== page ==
FLIGHT OF FANCY; Exotic bird species on rise in Ireland as temperatures soar.
Byline: By BRIAN UNWIN
MEDITERRANEAN birds are flocking to Ireland - thanks to our sizzling weather.
Herons, birds of prey and feathered songsters more suited to the Spanish sierras or Majorca's sun-baked scrubland have turned up in the South and West.
However, the dry weather also brings problems - with the ground so hard, native species such as blackbirds and song thrushes are struggling to feed their chicks.
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Raised in Winston-Salem, North Carolina, he was given his first guitar when a bout of encephalitis kept him out of school for a year. , of the UK's Centre for Ecology and Hydrology The Centre for Ecology and Hydrology is a publicly-funded body of the United Kingdom specialising in interdisciplinary scientific research on terrestrial and freshwater environments. , said these risks had been predicted for a long time.
As the weather gets warmer, southern European species are likely to expand northwards so such appearances could be part of an increasing trend.
One expert warned: "We must be prepared for climate change losses.
Native wildlife in northern regions and on mountains could well be harmed by warmer weather and for some there will be nowhere to go."
The arrival to these shores of glossy ibises, dark-plumaged heron-like birds with long curved bills, is seen as especially significant.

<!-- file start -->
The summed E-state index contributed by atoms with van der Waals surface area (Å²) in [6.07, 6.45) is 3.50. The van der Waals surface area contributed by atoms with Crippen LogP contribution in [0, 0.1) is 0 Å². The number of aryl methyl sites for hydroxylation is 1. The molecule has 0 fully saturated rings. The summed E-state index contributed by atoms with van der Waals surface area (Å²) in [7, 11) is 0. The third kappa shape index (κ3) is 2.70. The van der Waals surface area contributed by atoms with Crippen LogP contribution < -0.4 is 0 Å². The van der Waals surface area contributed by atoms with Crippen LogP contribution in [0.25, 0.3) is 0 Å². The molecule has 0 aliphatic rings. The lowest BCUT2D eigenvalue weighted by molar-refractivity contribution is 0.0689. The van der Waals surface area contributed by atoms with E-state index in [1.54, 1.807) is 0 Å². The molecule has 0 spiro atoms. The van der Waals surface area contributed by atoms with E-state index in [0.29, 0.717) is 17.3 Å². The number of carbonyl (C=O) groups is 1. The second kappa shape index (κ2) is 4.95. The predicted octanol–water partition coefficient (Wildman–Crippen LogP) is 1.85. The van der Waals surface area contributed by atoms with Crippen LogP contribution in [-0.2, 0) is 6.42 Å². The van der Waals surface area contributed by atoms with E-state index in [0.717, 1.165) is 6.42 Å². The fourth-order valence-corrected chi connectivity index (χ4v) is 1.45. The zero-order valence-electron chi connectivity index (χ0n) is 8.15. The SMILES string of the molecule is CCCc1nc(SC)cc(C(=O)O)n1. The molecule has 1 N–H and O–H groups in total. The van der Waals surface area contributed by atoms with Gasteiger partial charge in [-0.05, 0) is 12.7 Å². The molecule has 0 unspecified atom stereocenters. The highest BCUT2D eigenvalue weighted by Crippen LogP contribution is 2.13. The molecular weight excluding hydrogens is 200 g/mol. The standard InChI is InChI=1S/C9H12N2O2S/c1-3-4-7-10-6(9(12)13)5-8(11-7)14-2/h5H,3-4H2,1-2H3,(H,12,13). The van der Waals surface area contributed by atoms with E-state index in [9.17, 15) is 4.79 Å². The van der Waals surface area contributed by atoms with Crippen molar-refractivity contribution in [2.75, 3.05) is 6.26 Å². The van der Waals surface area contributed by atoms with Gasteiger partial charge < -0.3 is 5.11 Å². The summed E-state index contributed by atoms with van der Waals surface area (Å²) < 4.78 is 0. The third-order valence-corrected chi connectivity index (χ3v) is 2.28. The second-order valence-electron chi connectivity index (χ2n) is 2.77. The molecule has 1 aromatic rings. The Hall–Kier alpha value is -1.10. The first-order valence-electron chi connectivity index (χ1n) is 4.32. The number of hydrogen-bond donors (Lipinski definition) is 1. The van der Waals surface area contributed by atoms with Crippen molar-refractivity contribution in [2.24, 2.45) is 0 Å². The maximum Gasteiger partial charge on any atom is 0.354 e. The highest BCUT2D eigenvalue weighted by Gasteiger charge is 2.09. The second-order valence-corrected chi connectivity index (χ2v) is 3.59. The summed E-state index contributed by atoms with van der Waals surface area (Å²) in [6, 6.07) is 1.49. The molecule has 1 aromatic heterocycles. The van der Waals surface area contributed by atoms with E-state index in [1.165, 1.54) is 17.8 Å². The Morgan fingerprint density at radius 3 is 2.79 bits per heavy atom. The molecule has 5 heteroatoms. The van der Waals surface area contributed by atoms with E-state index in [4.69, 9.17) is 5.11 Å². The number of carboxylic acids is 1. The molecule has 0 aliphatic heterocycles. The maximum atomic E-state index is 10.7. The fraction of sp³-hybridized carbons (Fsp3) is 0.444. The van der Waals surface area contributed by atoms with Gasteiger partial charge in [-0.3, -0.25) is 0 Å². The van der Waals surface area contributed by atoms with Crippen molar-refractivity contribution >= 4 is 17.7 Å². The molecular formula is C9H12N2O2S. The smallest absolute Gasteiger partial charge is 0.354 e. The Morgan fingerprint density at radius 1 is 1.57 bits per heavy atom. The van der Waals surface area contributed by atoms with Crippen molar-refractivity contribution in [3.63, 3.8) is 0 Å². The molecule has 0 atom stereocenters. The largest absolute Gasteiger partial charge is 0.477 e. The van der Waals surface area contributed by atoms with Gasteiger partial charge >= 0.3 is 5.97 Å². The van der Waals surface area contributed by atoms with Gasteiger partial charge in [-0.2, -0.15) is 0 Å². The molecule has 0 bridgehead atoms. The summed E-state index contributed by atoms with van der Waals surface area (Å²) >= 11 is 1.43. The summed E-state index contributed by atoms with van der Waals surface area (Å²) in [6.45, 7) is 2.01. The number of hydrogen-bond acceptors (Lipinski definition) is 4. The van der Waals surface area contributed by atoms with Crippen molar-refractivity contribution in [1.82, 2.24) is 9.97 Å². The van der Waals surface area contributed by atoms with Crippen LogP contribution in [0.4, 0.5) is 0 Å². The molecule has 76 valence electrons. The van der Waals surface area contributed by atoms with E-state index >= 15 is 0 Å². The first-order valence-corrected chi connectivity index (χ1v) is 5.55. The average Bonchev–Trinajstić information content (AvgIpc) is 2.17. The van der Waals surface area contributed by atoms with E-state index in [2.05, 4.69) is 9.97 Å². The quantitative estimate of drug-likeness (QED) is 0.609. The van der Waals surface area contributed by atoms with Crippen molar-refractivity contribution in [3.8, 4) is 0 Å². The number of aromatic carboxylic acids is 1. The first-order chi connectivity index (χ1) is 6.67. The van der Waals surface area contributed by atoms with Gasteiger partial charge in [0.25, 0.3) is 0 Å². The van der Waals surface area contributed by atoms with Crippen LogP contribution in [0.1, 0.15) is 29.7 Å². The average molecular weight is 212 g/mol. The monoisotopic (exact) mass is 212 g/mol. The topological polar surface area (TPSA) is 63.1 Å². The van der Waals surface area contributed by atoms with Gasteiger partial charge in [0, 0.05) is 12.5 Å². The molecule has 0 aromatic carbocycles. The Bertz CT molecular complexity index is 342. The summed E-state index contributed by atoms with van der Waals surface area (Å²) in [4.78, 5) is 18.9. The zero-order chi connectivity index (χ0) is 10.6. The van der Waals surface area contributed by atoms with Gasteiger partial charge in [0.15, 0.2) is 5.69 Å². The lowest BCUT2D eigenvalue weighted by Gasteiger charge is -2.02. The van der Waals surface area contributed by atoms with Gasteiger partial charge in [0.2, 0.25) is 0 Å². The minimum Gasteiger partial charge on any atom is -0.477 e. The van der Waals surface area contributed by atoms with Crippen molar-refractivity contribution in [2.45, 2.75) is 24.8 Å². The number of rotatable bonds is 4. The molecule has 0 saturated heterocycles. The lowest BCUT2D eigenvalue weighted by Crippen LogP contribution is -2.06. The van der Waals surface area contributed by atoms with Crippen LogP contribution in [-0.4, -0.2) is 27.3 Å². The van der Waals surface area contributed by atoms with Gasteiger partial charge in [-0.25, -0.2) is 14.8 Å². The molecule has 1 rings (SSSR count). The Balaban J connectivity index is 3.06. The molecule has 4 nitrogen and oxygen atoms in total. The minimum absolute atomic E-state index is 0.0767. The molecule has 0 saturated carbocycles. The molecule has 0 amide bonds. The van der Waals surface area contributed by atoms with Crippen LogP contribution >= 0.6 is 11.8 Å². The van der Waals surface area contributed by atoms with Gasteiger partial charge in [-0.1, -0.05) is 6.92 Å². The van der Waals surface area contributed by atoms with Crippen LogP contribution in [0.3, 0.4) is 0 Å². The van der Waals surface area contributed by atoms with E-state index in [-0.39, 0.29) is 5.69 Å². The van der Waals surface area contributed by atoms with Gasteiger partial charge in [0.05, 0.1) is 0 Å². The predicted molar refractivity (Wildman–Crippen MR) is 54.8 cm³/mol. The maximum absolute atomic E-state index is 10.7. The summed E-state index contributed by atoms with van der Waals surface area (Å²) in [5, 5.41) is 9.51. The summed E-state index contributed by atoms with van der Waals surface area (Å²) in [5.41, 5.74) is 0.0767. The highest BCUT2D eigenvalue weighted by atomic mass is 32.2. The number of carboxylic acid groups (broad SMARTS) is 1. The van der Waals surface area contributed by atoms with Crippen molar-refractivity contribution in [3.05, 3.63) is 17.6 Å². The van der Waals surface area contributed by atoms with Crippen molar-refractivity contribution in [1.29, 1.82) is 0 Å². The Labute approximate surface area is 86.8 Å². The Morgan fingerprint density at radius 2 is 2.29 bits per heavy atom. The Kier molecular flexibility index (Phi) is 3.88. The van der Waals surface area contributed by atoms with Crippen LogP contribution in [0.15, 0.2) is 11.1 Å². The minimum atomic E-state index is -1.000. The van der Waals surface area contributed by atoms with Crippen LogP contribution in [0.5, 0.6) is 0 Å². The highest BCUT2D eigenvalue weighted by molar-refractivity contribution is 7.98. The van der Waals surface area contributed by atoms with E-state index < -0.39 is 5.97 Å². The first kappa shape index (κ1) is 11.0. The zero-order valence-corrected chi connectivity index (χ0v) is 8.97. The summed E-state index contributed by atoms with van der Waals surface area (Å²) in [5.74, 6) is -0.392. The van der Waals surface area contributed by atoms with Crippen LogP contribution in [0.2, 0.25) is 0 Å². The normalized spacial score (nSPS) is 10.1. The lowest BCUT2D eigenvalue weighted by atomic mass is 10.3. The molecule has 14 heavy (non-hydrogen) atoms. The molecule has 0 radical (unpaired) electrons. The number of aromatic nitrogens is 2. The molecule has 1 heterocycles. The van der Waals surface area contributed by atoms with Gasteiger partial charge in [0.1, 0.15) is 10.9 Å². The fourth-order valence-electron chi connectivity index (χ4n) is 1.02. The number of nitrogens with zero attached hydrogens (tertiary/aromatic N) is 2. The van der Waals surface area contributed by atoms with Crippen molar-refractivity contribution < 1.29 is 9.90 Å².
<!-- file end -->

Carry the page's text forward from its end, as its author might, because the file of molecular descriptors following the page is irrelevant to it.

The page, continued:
One or two sightings a year would be normal but more than 30 have been reported in Co Kerry.
Birds of prey are also prominent in the invasion and they include a major surprise, an Egyptian vulture vulture, common name for large birds of prey of temperate and tropical regions. The Old World vultures (family Accipitridae) are allied to hawks and eagles; the more ancient American vultures and condors are of a different family (Cathartidae) with distant links to , that in a normal year might have been assumed to have escaped from a zoo.
The 6ft wing span raptor raptor
In general, any bird of prey, including owls. The raptors are sometimes restricted to eagles, falcons, hawks, and vultures (birds of the order Falconiformes), all diurnal predators that “seize and carry off” (Latin raptare) their prey. was spotted in England near Scoulton, Norfolk, then at Warham, near Wells-next-the-Sea, and finally East Barsham, near Fakenham.
Russell Slack of the Bird Guides Online information service, labelled its appearance as "potentially one of the sightings of the year".
Other exotic birds reported include a black stork, a purple heron, more than 30 hoopoes, several European bee-eaters, red-rumped swallows and subalpine warblers.
HOT ARRIVAL: Bald ibis is new to these shores; SPOTTED: Egyptian vulture